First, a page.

Organization

Canadian Army

Domestic Military Organization

Headquarters

Militia HQ

Canadian Forces HQ

National Defence HQ (NDHQ)

Political Institutions

Dept. of Militia & Defence

►►Minister of Militia & Defence

►►Militia Council

Department of National Defence

►►Minister of National Defence

►►Chiefs of Staff Committee

Reorganizations

1902-1904 Dundonald Reforms
1920 Otter Committee
1936 Reorganization
1954 Kennedy Board
1957 Anderson Report
1964 Suttie Commission
1968 Unification
1995 Special Commission

Organizational Corps/Branches

1900-1968 Organizational Corps
1968-2000 Branches

Field Forces

1914-1919  

Canadian Expeditionary Force
CEF Regional Affiliations

Territorial Reinforcement Regts.

1919

Canadian Siberian Exped Force

1939-1940 (1945) 

Canadian Active Service Force

1945

Canadian Army Pacific Force

1950-1953

Canadian Army Special Force

Field Force Formations

1914-1918  
Canadian Corps
1st Div | 2nd Div | 3rd Div | 4th Div 5th Div
1939-1945

1st Canadian Army

1st Canadian Corps

2nd Canadian Corps

Atlantic Command

Pacific Command
1st Infantry Division
2nd Infantry Division

3rd Infantry Division

4th (Armoured) Division
5th (Armoured) Division
6th Division 

7th Division 

8th Division 
1st Armoured Brigade
2nd Armoured Brigade
3rd Armoured Brigade
3rd Tank Brigade

 1950-1953
1 Com Div | 25 Inf Bde

Foreign Headquarters

Allied Forces HQ (AFHQ)

►►15th Army Group

►►►8th Army

SHAEF

►►21st Army Group

►►►2nd British Army

Special Forces

1st Canadian Para Battalion

First Special Service Force

Pacific Coast Militia Rangers

Canadian Rangers

Special Air Service (SAS) Coy

The Canadian Airborne Regt

Organizational Formations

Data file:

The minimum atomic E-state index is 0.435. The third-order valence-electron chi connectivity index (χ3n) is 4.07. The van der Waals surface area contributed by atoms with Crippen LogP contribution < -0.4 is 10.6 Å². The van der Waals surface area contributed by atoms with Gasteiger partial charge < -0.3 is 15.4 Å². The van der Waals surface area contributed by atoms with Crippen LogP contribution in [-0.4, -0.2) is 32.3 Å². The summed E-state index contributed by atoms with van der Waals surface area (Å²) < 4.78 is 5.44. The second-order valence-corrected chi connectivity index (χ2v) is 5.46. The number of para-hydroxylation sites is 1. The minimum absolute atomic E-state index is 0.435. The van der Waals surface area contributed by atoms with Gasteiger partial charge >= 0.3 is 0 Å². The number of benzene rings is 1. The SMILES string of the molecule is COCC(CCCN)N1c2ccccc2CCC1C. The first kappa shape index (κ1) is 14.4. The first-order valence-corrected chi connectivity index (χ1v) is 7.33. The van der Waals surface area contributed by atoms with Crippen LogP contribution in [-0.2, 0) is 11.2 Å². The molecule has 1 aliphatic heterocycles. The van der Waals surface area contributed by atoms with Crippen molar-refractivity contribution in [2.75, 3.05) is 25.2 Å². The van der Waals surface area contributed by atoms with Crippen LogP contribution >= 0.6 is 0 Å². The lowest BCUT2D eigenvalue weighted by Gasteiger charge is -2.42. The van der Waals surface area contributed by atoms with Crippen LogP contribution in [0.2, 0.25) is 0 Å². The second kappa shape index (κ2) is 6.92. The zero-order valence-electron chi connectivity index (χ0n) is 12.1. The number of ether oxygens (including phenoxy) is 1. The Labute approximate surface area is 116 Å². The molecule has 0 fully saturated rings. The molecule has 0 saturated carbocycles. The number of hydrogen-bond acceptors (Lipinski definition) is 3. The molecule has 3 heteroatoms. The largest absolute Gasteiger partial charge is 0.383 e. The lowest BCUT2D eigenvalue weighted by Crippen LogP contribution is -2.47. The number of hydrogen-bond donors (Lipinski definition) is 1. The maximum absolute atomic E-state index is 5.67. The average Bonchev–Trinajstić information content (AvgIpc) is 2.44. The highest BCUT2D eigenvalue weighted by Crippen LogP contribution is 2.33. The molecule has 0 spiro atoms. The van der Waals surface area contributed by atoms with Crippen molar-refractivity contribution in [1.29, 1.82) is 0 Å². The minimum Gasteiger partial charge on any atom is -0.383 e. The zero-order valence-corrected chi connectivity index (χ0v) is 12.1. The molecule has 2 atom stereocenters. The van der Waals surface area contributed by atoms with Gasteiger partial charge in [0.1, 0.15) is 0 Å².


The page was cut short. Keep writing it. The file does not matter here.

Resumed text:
Reserve Bdes - 1941-1945

13 Cdn Infantry Training Bde

14 Cdn Infantry Training Bde

27th Canadian Brigade

1 CMBG

2 CMBG

3 CMBG

4 CMBG

5 CMBG

1st Cdn Division (1954-1958)

1st Cdn Division (1988-2000)

Special Service Force

Auxiliary Services
Alliances

1914-1918 Triple Alliance
1939-1945 Allies
1949-1999 NATO

Veteran's Organizations

Defence Associations

Canadian Cavalry Association
Canadian Infantry Association
Intelligence Branch Association

National Defence Emp Assoc
RCAC (Cavalry)
RCA Association
RCOC Association
Union of Nat Def Employees

Veteran's Associations

ANAVETS
Royal Canadian Legion

Supplementary Order of Battle

Unit Listings by year

1900 | 1901 | 1902 | 1903 | 1904
1905 | 1906 | 1907 | 1908 | 1909
1910 | 1911 | 1912 | 1913 | 1914
1915 | 1916 | 1917 | 1918 | 1919
1920 | 1921 | 1922 | 1923 | 1924
1925 | 1926 | 1927 | 1928 | 1929
1930 | 1931 | 1932 | 1933 | 1934
1935 | 1936 | 1937 | 1938 | 1939
1940 | 1941 | 1942 | 1943 | 1944
1945 | 1946 | 1947 | 1948 | 1949
1950 | 1951 | 1952 | 1953 | 1954
1955 | 1956 | 1957 | 1958 | 1959
1960 | 1961 | 1962 | 1963 | 1964
1965 | 1966 | 1967 | 1968 | 1969
1970 | 1971 | 1972 | 1973 | 1974
1975 | 1976 | 1977 | 1978 | 1979
1980 | 1981 | 1982 | 1983 | 1984
1985 | 1986 | 1987 | 1988 | 1989
1990 | 1991 | 1992 | 1993 | 1994
1995 | 1996 | 1997 | 1998 | 1999

Unit Listings by Corps/Branch

Armoured Units 1940-1945

Cdn Dental Corps 1939-1945
Cdn Intelligence Corps 1942-45

Cdn Provost Corps 1940-1945

Infantry Battalions 1939-1945

RCOC 1939-1945

 

Canadian Expeditionary Force

The Canadian Expeditionary Force was the overseas force created by the Canadian government in 1914 and sent to Europe as Canada's contribution to the defence of the Empire in the First World War. The First Contingent was assembled at Valcartier shortly after the outbreak of war in August, sent to England to train, and went into the trenches in 1915. The Contingent fought at Second Ypres in Apr 1915, known as the Canadian Division, and when a second division arrived in France were redesignated 1st Canadian Division. Eventually, four divisions were employed in France, and grouped under a corps headquarters. Collectively, they became known as the Canadian Corps. A 5th Division served in the UK and was eventually broken up for reinforcements.